ditary coat armour of Beverley. See St. Michael Penkivell. Since the writing hereof this place is become the hereditary honorary title of Hugh Lord Boscawen, Baron of Boscawen-rose, and Viscount of Falmouth.
Upon Boscawen downs, some of which was lately the lands of Mr. Christopher Davis, stands a monument called Dance Meyns, that is to say the dance stones; which are nineteen pyramidal stones, about six foot high above ground, set in a round circle, distant from each other about twelve feet, having in the centre one pitched far bigger than the rest; a little to the north of those are two admirable great stones in perpendicular manner, much bigger than the rest, those are vulgarly called the Pipers. But since it is not probable that those stones were either dancers or pipers, I take the common appellation dance meyns, only by the dialect to be a corruption of dans meyns, id est, men's stones; that is to say stones set up in memory of once so many famous men that lived in those parts, or lie interred there, before the sixth century.* Mr. Davis aforesaid informed me, that, contiguous with those dans meynes, he caused not long since divers barrows of earth to be carried abroad in order to manure his lands, in several of which burrows he found two or three urns or earthern pots, sound and firm, having in them pieces of bones, and ashes.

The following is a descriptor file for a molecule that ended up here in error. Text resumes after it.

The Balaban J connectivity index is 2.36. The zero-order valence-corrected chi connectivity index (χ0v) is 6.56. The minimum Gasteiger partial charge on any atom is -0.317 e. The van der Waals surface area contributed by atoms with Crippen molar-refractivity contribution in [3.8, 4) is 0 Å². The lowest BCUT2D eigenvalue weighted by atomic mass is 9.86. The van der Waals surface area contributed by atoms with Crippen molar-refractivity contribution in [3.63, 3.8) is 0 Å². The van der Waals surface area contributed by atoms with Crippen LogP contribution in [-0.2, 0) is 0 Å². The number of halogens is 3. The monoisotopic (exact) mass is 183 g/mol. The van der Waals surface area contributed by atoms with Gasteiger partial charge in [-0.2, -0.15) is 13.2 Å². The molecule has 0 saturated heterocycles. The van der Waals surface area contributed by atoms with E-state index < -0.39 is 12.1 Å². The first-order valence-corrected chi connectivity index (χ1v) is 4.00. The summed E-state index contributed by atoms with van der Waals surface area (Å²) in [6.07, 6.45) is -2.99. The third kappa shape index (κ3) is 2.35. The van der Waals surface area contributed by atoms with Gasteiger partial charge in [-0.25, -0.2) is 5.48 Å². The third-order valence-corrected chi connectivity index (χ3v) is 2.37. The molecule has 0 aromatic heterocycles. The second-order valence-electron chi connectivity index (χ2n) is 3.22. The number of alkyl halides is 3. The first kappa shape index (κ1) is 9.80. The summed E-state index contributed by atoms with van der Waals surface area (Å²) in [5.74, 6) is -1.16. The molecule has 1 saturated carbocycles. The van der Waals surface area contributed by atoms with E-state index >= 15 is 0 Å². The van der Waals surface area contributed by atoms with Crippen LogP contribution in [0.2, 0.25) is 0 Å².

- That there exists, however, a prevalent connection of these monuments with allusions to dancing, is shown in the the Essay on Dracontia, by the Rev. J. B. Deane, F.S.A. in Archaeologia, vol. xxv. The name of Dans Maen is generally given to the various stone circles in the county of Cornwall. Dr. Borlase remarks that there are four circles in the hundred of Penrith, having nineteen stones each; viz. Boscawen-un, Rosmodrevy, Tregaseal, and Boskednan, the two most distant being not eight miles apart. Of Boscawen-un there are views in the works of Borlase and Stukeley, as well as among the more accurate etchings by William Cotton, Esq. 4to. 1827. He has also given a view and plan of the dans-meyne at Bolleit in this parish; and two obeliscal stones at the same place are represented in Borlase, pl. 10. See also in pl. 14 the hanging stone in Karn Boscawen, and a Maen Tôl, or holed stone, both in Burian; as is the circle called Rosmodrevy. EDIT.